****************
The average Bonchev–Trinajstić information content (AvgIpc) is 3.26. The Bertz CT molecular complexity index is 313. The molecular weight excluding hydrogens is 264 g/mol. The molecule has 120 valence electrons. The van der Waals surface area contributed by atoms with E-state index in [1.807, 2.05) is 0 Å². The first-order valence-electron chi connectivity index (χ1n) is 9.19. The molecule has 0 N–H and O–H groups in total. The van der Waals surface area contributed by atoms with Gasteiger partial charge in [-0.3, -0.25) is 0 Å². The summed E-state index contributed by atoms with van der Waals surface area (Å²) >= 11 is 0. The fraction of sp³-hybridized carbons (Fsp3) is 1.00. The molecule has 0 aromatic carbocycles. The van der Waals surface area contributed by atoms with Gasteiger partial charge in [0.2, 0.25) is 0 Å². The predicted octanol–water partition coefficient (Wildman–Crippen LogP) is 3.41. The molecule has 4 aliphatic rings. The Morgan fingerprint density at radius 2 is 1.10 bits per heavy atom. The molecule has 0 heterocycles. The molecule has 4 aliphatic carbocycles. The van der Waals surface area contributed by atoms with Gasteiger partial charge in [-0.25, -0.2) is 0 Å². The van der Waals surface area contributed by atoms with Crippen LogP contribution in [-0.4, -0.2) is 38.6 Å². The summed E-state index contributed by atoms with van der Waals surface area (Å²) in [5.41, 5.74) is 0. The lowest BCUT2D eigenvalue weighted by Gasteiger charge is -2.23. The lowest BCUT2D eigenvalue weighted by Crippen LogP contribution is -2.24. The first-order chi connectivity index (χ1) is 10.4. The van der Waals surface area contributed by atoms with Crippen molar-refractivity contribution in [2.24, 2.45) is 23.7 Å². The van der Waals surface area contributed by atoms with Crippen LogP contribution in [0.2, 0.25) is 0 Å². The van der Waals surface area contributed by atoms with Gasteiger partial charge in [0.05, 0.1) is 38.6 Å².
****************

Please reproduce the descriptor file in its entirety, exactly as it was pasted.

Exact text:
The average Bonchev–Trinajstić information content (AvgIpc) is 3.26. The Bertz CT molecular complexity index is 313. The molecular weight excluding hydrogens is 264 g/mol. The molecule has 120 valence electrons. The van der Waals surface area contributed by atoms with E-state index in [1.807, 2.05) is 0 Å². The first-order valence-electron chi connectivity index (χ1n) is 9.19. The molecule has 0 N–H and O–H groups in total. The van der Waals surface area contributed by atoms with Gasteiger partial charge in [-0.3, -0.25) is 0 Å². The summed E-state index contributed by atoms with van der Waals surface area (Å²) >= 11 is 0. The fraction of sp³-hybridized carbons (Fsp3) is 1.00. The molecule has 0 aromatic carbocycles. The van der Waals surface area contributed by atoms with Gasteiger partial charge in [0.2, 0.25) is 0 Å². The predicted octanol–water partition coefficient (Wildman–Crippen LogP) is 3.41. The molecule has 4 aliphatic rings. The Morgan fingerprint density at radius 2 is 1.10 bits per heavy atom. The molecule has 0 heterocycles. The molecule has 4 aliphatic carbocycles. The van der Waals surface area contributed by atoms with Gasteiger partial charge in [-0.25, -0.2) is 0 Å². The van der Waals surface area contributed by atoms with Crippen LogP contribution in [-0.4, -0.2) is 38.6 Å². The summed E-state index contributed by atoms with van der Waals surface area (Å²) in [5.41, 5.74) is 0. The lowest BCUT2D eigenvalue weighted by Gasteiger charge is -2.23. The lowest BCUT2D eigenvalue weighted by Crippen LogP contribution is -2.24. The first-order chi connectivity index (χ1) is 10.4. The van der Waals surface area contributed by atoms with Crippen molar-refractivity contribution in [2.24, 2.45) is 23.7 Å². The van der Waals surface area contributed by atoms with Crippen LogP contribution in [0.2, 0.25) is 0 Å². The van der Waals surface area contributed by atoms with Gasteiger partial charge in [0.05, 0.1) is 38.6 Å².